The practices involved in this stage of the Buddhist path could be seen as extreme: they are certainly intense. And this is one factor that I have been reflecting upon: is this the right period of my life to be taking on more commitment? I’ve shared with you on several occasions how I have historically placed more kudos on my thinking mind. This is one decision that has come from the gut, from intuition. The opportunity to receive the teachings that set out the Vajrayana path are quite rare. Rare in this sense because I needed to decide whether to fly to the US at the beginning of October to meet a Tibetan teacher who is a lineage-holder in the community I practice with.
My friends and family will appreciate Helen doesn’t do last minute. I like (need) to plan ahead. On one level, its how I live such a busy life without dropping (I hope!) any balls. But this opportunity, one I put out of my mind when it first floated around me while on retreat in June, kept coming back to haunt me. We Buddhists live by an idea called ‘karma’: things come about in our life because of certain causes and conditions. It isn’t the same as destiny, as things will arise because we have played a part in orchestrating them. So in this context, my karma has opened up the possibility of me going to the US to receive these teachings; and there is no guarantee as to where or when these circumstances might be available to me again. It IS a choice, but there is at the same time a choicelessness about it too….I hope some of this is conveying the different sources of wisdom I am opening up to these days; and also to the complexity of making the choice to go.
First I needed to talk to my trusted circle of friends and teachers: my wife, my meditation mentor, and other members of my close circle (or ‘sangha’). I have had nothing but support. Next came family, and then I needed to talk with my clients. I wanted to explain my non-availability and the short notice. I was incredibly touched by the reception of my news, especially the keenness and curiosity to know more about what I was undertaking and how I saw it of benefit (to me and to my work).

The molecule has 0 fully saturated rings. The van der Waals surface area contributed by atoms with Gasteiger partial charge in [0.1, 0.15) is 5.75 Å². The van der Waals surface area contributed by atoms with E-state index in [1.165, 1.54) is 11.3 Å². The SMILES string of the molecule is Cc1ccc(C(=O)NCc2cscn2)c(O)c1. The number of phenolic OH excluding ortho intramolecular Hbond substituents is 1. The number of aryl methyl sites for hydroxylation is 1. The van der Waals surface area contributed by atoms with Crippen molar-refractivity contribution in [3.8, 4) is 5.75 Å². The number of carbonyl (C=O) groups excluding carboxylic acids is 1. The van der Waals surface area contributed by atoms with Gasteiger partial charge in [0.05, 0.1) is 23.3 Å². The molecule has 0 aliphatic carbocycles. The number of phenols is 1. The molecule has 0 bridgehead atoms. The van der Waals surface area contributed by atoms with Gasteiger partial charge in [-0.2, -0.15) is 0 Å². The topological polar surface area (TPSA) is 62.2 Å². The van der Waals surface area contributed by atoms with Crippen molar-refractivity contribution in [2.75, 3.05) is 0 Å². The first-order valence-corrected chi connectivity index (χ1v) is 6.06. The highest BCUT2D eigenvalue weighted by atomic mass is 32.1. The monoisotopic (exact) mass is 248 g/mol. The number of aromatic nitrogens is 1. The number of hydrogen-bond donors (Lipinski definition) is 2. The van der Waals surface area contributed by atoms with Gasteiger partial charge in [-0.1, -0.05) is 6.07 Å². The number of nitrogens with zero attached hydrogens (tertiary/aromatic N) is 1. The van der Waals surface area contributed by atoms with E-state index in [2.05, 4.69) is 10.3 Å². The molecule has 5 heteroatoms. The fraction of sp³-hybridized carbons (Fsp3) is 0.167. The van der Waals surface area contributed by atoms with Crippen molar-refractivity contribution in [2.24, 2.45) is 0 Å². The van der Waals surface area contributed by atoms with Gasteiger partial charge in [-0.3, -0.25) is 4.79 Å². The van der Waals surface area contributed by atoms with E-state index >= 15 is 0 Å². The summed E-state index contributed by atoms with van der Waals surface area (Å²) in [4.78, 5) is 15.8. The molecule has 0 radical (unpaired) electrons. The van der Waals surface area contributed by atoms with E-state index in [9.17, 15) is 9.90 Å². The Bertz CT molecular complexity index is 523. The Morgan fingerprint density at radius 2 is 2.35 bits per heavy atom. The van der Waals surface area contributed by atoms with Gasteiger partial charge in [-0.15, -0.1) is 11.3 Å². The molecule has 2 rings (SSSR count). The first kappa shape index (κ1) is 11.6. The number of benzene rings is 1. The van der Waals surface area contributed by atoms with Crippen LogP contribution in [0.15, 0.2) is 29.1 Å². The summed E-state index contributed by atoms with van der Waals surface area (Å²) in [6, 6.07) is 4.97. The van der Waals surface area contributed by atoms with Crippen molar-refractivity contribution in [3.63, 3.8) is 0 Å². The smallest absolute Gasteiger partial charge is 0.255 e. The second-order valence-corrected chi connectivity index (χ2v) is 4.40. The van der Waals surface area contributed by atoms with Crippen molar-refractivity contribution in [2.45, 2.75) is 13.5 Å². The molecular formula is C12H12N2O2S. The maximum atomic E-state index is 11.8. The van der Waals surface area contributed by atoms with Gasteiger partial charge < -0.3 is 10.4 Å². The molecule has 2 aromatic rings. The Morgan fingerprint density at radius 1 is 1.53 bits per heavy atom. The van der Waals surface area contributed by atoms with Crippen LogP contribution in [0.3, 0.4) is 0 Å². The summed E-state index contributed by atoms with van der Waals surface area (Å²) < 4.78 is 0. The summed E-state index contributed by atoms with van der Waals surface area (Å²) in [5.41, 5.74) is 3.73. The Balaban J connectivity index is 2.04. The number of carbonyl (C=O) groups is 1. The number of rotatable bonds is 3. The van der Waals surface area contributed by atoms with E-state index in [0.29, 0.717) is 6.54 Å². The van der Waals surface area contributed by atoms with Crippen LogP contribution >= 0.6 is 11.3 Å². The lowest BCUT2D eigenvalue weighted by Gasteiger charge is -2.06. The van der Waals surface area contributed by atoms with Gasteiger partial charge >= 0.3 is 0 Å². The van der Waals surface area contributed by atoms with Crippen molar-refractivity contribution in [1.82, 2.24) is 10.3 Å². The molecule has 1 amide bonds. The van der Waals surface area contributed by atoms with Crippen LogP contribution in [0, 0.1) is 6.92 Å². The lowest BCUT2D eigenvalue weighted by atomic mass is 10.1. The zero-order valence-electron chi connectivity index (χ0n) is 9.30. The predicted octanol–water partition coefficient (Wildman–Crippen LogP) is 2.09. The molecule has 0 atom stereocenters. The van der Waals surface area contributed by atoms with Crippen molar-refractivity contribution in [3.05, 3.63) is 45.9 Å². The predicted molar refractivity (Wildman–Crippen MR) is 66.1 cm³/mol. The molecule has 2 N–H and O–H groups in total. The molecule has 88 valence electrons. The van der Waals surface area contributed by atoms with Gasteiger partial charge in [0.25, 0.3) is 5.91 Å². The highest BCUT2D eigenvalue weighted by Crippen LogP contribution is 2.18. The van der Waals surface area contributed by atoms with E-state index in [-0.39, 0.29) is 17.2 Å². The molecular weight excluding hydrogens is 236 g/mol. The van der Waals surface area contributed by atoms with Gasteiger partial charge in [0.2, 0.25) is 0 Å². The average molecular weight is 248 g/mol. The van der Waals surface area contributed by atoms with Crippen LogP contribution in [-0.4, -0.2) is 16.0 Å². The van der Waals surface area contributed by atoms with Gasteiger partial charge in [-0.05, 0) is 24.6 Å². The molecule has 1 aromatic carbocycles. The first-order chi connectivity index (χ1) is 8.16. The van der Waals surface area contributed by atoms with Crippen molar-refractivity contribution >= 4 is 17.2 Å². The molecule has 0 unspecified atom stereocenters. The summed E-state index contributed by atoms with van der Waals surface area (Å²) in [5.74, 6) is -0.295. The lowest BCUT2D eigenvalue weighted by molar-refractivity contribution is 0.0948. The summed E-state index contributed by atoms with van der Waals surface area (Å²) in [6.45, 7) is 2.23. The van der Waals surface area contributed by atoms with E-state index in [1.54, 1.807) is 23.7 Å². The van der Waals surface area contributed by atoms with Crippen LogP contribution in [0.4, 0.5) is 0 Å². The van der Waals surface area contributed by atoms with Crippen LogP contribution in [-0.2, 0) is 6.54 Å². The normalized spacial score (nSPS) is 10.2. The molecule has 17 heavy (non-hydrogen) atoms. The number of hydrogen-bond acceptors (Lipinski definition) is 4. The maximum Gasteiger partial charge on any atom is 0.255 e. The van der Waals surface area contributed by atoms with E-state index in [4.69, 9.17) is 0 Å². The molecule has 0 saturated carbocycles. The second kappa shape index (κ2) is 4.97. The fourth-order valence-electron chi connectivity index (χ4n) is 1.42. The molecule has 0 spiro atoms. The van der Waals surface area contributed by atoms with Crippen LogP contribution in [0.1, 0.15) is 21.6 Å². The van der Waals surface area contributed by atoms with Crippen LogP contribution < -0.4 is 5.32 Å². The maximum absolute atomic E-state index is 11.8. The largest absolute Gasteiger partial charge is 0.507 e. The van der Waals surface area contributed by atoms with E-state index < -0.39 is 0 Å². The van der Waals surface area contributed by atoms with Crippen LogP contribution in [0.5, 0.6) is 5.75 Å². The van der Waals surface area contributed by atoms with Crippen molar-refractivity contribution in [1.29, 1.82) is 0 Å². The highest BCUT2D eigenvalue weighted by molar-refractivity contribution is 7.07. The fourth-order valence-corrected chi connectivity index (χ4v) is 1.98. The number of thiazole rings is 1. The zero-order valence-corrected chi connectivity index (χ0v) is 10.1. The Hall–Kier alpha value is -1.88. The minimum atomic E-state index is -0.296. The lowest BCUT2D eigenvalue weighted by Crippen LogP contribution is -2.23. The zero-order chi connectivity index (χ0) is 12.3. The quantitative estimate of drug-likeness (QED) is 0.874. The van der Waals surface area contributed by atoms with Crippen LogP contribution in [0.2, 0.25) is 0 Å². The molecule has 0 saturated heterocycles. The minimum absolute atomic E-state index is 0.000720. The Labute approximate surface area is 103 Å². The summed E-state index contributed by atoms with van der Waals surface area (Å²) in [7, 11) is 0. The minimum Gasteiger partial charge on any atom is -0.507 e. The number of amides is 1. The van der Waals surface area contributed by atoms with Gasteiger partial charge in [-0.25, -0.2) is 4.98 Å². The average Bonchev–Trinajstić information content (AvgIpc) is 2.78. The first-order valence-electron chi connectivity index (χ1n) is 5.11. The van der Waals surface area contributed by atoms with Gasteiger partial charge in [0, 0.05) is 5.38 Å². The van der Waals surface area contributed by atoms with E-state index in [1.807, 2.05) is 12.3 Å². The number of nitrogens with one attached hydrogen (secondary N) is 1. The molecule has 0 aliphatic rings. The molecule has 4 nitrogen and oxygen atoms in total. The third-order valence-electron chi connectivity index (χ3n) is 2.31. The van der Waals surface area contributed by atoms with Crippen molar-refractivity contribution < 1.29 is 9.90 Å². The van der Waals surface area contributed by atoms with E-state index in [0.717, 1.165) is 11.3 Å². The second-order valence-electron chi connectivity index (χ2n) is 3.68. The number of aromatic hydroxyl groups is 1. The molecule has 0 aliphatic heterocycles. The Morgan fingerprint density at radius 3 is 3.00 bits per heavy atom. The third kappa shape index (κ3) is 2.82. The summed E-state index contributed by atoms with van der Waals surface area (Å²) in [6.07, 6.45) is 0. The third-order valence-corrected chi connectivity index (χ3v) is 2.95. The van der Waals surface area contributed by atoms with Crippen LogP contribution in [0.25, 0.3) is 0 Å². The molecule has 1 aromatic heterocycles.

I have watched and felt deeply the various ups and downs of my emotional life in the last 10 days since booking my flight to NYC. New York is a special place for me spiritually; and that in part helps contain and hold this uncertainty. I have friends out there who I will be seeing and staying with; but essentially this is a journey I am doing alone. And there is a sense of that paralleling the step I am about to take: I am blessed to have people around me, alongside; and YET I am alone, and probably moving towards an even more ‘alone’ experience.
Right now, I am in touch with a sadness and of being scared. I looked to the internet to find a word that encompasses both of those emotional textures. This mix is not a new feeling for me; it is the familiar feeling of being in transition. A sense of ‘giving up’ something, and not being sure of what is being taken up. But, I don’t find myself wavering in the decision I’ve made; there is faith. Not blind faith, but rather a faith built upon the experience of having followed these teachings for 10 years now and having not ever felt let down by them.
I hope to write again before leaving for the US – as you might know, writing helps me – it is part of the trusted mechanism for reflexivity and contemplation I have adopted since becoming a Buddhist and psychotherapist. And it feels there is a lot to process in these coming days before I leave.
*The image above is a thangka painting of Vajrapani, one of the colourful deities that populate the virtual reality of the Vajrayana. Vajrapani protects the dharma teachings. Beautiful isn’t he? I used to get put off of these images and what I thought they meant…but we can easily make parallels with western psychology; think of how we visualise to help sports performance; Vajrayana Buddhism usese images of enlightened beings so that the practitioner can see their own, already existing ‘buddha nature’.